The Love Language
The Love Language
THE LOVE LANGUAGE is a lo-fi Indie Pop band from Raleigh, NC whose debut self titled release is the story of one man’s redemption. The result sounds like a Phil Spector recording employing the reverb of the Walkman and the aesthetic of the early 90’s lo fi movement, ala Guided By Voices and Sebadoh. The Love Language is a one man album. Everything you hear on the record was written, performed, recorded, and mixed by Stu McLamb.
Two years ago Stu played in a band called The Capulets with 3 members of what would later become THE LOVE LANGUAGE live band. Stu got drunk one night, broke into the Capulets practice space, trashed the joint, and broke his wrist in the process. The band booed Stu’s antics and showed him the door. Stu then moved to Winston Salem with the “Lalita.” “I had moved in with a girl I thought was the love of my life but felt absolutely miserable,” reflects McLamb, adding “We had unhealthy tendencies like throwing beer bottles at the wall when we fought.”
Fast forward 6 months. The walls are covered in beer bottle glass and the couple finally decides to call it quits. Stu celebrated the culmination of festering misery by pounding a fifth of Aristocrat and woke up in solitary confinement with his ankles and wrists bound.
Shocked by the shit you can land yourself in McLamb, moved in with his parents, lays off the drink, and worked hard at a local hotel. As he sobered, the songs started appearing. He rented a storage space, bought a cheap-ass bass, borrowed some drums and started recording the album - 4 track style. “I'd like to think of it as the audio equivalent of a handwritten letter to a pen pal with little handmade gifts inside...or something like that,” says Stu of the recordings.
When the songs became solid he passed around a CD to friends. Eventually the music caught the ears of The Rosebuds (Merge Records) and THE LOVE LANGUAGE was asked to open a show for them to kick of their fall tour. To this McLamb wistfully replied with a simple "Yes" and quickly formed a band with 6 of his closest friends who could lend a hand to present the songs in an energetic live setting that nicely juxtaposes the home recordings. THE LOVE LANGUAGE is Stuart McLamb (electric guitar, vocals), Jordan McLamb (acoustic guitar, percussion, vocals), Junis Beefmonth (electric guitar, vocals), Missy Thangs (keyboard, vocals), Joshua Pope (bass guitar), Kate Thompson (organ) and Thomas Simpson (drum kit).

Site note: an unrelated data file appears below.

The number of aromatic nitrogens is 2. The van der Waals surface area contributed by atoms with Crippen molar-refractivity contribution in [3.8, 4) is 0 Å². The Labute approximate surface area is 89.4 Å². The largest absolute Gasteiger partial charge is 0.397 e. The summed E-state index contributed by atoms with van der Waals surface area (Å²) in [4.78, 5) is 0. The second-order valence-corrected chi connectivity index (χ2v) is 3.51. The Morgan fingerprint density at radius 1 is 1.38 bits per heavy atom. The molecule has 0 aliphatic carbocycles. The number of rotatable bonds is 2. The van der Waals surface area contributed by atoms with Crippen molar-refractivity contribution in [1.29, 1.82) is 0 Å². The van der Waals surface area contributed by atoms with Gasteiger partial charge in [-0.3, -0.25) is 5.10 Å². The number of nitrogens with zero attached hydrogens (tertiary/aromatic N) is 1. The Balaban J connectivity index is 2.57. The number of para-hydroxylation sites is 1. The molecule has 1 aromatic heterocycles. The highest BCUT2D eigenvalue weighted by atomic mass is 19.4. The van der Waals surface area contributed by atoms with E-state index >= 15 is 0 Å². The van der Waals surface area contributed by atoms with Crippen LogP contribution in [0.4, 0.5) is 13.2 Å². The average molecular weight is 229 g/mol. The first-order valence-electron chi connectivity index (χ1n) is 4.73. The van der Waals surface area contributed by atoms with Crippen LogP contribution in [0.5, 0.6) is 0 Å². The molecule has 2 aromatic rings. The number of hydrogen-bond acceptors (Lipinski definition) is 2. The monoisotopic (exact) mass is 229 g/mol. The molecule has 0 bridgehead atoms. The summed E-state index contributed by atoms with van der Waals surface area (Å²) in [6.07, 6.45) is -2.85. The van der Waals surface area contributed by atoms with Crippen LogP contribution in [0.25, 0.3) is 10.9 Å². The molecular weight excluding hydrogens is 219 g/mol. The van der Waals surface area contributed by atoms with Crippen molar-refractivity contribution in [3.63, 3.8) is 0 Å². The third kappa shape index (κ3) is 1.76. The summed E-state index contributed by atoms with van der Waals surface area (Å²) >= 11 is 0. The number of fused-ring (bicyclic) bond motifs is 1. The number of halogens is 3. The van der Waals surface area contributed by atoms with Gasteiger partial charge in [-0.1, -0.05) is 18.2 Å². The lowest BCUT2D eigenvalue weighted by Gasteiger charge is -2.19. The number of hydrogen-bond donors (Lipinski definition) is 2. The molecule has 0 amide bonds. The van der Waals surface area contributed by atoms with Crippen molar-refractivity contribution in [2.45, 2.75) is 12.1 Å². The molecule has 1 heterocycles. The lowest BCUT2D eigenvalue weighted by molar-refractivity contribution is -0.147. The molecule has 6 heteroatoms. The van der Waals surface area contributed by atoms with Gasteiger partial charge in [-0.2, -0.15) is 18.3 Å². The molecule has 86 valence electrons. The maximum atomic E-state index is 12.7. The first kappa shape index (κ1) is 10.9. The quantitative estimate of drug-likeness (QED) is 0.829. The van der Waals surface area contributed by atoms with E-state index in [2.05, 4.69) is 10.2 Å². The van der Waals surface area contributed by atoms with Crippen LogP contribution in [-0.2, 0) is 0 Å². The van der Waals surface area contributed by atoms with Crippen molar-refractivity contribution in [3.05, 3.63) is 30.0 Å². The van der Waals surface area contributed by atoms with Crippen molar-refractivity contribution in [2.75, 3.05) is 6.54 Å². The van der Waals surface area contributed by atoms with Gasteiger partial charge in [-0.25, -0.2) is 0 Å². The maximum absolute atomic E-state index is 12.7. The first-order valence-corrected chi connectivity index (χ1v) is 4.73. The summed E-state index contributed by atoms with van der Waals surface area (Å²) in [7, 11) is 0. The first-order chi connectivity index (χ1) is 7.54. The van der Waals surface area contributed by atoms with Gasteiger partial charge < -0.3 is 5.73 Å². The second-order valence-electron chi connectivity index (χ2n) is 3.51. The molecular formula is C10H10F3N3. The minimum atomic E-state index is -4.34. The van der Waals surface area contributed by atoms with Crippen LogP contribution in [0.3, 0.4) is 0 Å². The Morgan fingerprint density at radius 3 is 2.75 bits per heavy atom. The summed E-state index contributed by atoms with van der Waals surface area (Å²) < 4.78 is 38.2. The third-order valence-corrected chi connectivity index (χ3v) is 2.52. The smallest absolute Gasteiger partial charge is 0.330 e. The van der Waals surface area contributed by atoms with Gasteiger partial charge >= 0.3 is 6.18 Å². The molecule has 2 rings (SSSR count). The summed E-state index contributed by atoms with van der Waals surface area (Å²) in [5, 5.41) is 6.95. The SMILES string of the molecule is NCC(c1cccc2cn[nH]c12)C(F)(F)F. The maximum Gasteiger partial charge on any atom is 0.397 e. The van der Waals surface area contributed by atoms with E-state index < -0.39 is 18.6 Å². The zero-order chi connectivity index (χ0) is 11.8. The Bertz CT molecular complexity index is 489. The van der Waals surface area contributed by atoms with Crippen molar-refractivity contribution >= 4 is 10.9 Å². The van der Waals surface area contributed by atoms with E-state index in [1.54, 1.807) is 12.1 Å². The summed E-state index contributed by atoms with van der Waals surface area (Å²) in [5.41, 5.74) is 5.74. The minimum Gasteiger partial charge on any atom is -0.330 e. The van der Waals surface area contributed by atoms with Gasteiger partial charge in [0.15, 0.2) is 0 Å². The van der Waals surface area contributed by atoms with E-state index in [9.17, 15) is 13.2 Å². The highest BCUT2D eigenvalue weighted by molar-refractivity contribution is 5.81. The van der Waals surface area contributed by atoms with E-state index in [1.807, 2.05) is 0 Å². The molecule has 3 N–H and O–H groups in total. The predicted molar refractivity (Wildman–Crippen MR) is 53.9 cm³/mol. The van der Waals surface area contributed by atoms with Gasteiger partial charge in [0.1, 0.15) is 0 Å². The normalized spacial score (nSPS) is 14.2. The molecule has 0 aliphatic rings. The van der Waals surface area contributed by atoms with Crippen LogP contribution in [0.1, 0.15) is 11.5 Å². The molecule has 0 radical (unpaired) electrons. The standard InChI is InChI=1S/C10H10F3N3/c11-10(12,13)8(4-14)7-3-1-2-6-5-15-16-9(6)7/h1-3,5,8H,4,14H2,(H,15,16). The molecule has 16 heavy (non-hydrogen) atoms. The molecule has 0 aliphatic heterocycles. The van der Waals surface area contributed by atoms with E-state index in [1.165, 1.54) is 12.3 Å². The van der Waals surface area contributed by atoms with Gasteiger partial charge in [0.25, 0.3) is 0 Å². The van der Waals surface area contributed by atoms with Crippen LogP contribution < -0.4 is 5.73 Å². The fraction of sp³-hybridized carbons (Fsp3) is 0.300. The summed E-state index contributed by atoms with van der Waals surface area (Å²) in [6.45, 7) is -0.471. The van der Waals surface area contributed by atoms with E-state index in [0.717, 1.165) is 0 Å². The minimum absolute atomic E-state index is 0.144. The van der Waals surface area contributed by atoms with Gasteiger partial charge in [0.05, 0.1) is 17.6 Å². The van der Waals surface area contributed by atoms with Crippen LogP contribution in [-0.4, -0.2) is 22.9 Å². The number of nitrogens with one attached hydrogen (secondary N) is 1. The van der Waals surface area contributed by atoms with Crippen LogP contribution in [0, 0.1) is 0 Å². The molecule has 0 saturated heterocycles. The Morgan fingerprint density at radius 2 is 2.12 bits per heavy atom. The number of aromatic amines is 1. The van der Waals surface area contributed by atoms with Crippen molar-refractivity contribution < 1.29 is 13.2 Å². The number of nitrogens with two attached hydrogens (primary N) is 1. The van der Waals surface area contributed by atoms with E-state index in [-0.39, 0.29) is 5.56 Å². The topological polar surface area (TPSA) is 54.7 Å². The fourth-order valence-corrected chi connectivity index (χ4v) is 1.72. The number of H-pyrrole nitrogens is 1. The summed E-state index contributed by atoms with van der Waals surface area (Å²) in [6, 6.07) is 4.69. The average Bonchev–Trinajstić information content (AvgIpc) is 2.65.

Word spread fast around THE LOVE LANGUAGE’S home state and the music quickly caught the ear of Bladen County Records, who will release the band’s self-titled long-player and Ground Kontrol Touring, who will have the band on the road throughout ’09 and beyond!
Stuart McLamb crafts delightfully moving pop-rock songs that feel like they've existed forever." - The Daily Tarheel
"The Love Language sounds like soul and pop wax melting into one LP on a Califone turntable. Recommended jams." - Independent Weekly
"Perhaps I'm being selfish, but I listen to the Love Language because they write music I wish I'd written. I often picture myself playing these songs for some awkwardly shy, yet strikingly beautiful French girl on a jetty in Quebec, romantically duping her with my plagiarized sentiments. Dishonest, yet undeniably feasible." - Wax Poetics
"The Love Language (are) focusing on crafting lo-fi pop treasures that sound as though they could have come from any era - and would have sounded just as exciting." - The Daily Tarheel
"And what can I say about The Love Language? These guys just truly rock, and have generated more excitement than any other local band has in the past three years, maybe more" - Wilmington Star News
"The Love Language is perfect for anyone looking for something new and innovative, yet possessing a classic '60s pop rock feel to reminisce with the "peace & love" era. I'm feeling a light, blended smoothie of the Strokes (rhythm and tone), a dash of the Magnetic Fields and a heavy serving of the Walkmen - but more oomph. With the percussion-meddling beats mixed with keyboards, guitars, pianos and tambourine, I think it's relatively obvious (and fortunate) that McLamb was really into exploring bands like the Beatles and the Kinks, along with some Motown, classic girl groups and other soul records during the recording of his record." - Yes Weekly
"...smooth hybridization of 1950s big beat and indie flare." - Willamette Week